Today was a good day. In fact, this weekend was a good weekend.
I attended and spoke at the 2012 Milwaukee WordCamp. What an amazing time. I came inches from a swell of honeybees. I rode an antiquated lift elevator straight out of the 1900s. I met a famous cewebrity (web celebrity). I faced fears and inspired greatness. I was inspired. I am happy.
My talk was on WordPress and Version Control: A Workflow. I demonstrated how to use Git and WordPress to develop locally, set up a deployment system and push deploys live with the push of a button. People were telling me great job until I left the next day. I feel confident that although I have room for improvement, I did not present something akin to dog excrement. I thank all of you who paid me with your attention, and I am looking forward to doing more such speaking in the future.
John James Jacoby was so great to meet and talk with. I learned about how even though it looks not as sexy, Netbeans IDE is a stronger tool than Sublime Text, since I can work through code, easily jump through functions and see diffs right in the IDE. I enjoyed meeting someone from Automattic and am looking forward to meeting more WordPress legends.
The after party hang out at Milwaukee Brewing Company was awesome. I had a great hour or so talking and listening to Jess Jurick from 10up, JJJ from Automattic, and Brad Parbs. I truly believe the quality connections are what make these networking events worthwhile.
I met a woman that likes Merlin Mann! It was incredibly exciting to finally meet someone in real life that even knows who the heck he is and what he’s done. A fleeting moment, but truly awesome. Rachel Baker’s a heck of a coder and I look forward to learning quite a bit from her.
My wife Julie truly deserves my sincerest thanks for playing the role of two parents this weekend and barely getting any sleep. I’m taking double shifts tonight, please get some rest.
Twitter rocks at conferences. I don’t use it too much in normal life, but it’s brilliant in a close group of people. Like a connectedness that you can’t see but ties everyone together.
Being a speaker, and coming to help out the day beforehand with other speakers is amazing. I feel like we all formed a little bit of a bond that strengthened immediately upon the attendees showing up. All of a sudden we all have something in common and are happy to see one another. I love it.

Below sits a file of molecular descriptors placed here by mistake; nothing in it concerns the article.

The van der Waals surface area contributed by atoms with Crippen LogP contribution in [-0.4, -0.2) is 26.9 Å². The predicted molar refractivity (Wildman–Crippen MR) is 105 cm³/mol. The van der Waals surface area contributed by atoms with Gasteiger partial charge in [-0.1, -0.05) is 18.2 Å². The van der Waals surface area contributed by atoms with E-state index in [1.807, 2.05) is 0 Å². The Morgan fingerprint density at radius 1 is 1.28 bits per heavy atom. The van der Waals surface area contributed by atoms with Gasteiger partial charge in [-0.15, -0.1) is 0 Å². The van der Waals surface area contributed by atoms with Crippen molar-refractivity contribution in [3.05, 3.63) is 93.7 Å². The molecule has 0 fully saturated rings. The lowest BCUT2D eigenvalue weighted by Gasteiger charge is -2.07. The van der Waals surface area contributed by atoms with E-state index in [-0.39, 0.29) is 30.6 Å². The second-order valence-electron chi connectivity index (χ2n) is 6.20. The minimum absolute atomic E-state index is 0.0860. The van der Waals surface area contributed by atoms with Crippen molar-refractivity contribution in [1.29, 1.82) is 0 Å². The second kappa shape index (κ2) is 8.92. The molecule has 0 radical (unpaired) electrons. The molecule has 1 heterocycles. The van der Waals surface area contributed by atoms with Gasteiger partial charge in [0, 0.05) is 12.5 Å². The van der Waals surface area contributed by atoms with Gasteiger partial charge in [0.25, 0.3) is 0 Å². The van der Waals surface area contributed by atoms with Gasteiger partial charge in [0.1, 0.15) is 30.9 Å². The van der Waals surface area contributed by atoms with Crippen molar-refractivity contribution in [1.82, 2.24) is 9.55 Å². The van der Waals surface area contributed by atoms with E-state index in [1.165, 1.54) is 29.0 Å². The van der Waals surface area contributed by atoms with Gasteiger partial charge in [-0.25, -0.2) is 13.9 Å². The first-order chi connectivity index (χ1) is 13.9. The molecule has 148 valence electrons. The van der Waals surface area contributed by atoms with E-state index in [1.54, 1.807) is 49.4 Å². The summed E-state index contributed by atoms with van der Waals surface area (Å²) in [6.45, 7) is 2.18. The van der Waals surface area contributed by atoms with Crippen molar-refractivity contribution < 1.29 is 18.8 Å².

Connecting with geeks is awesome! I truly love geeing out about Sublime or git config files or Merlin Mann. I need to find more geeks. I wish Chicago was more of a tech city. Anyone want to geek out?
Some thoughts that were in my brain and are now here:
Be honest. There’s no sense in lying. Just be yourself, be honest and good things will happen. Better things than if you lie.
I got a parking ticket because I’m an idiot. Don’t park your car over the sidewalk.
Find out what makes people tick and if it’s interesting dig deeper. If its not interesting go get a refill and find someone else to talk to.
You’re simultaneously stupider and smarter than you think you are.
Talking to other people is a great way to reflect upon who you are and what you’ve achieved.
Don’t correct someone unless you’re 100% sure you’re right and if correcting them is worth wasting your breath. Otherwise you’ll end up feeling stupid and they’ll think you’re stupid and kind of a dick.
Hand lotion is clutch. Dry knuckles are a bitch.
Present early the first day. People are pumped, they’re still there and they’re not antsy to get back to their life and family.
Don’t bring a 20lb camera with two lenses and a flash. Bring a light laptop, your phone and a water bottle. That’s it. Keep it light and keep it easy. You’re going to be humping this crap around for two plus days, don’t make it harder on yourself than it has to be.
Teaching others forces you to understand something better.
I would gladly drive 7 hours to experience a weekend like the one I just had.
Human quality connections trump quantity of connections any day.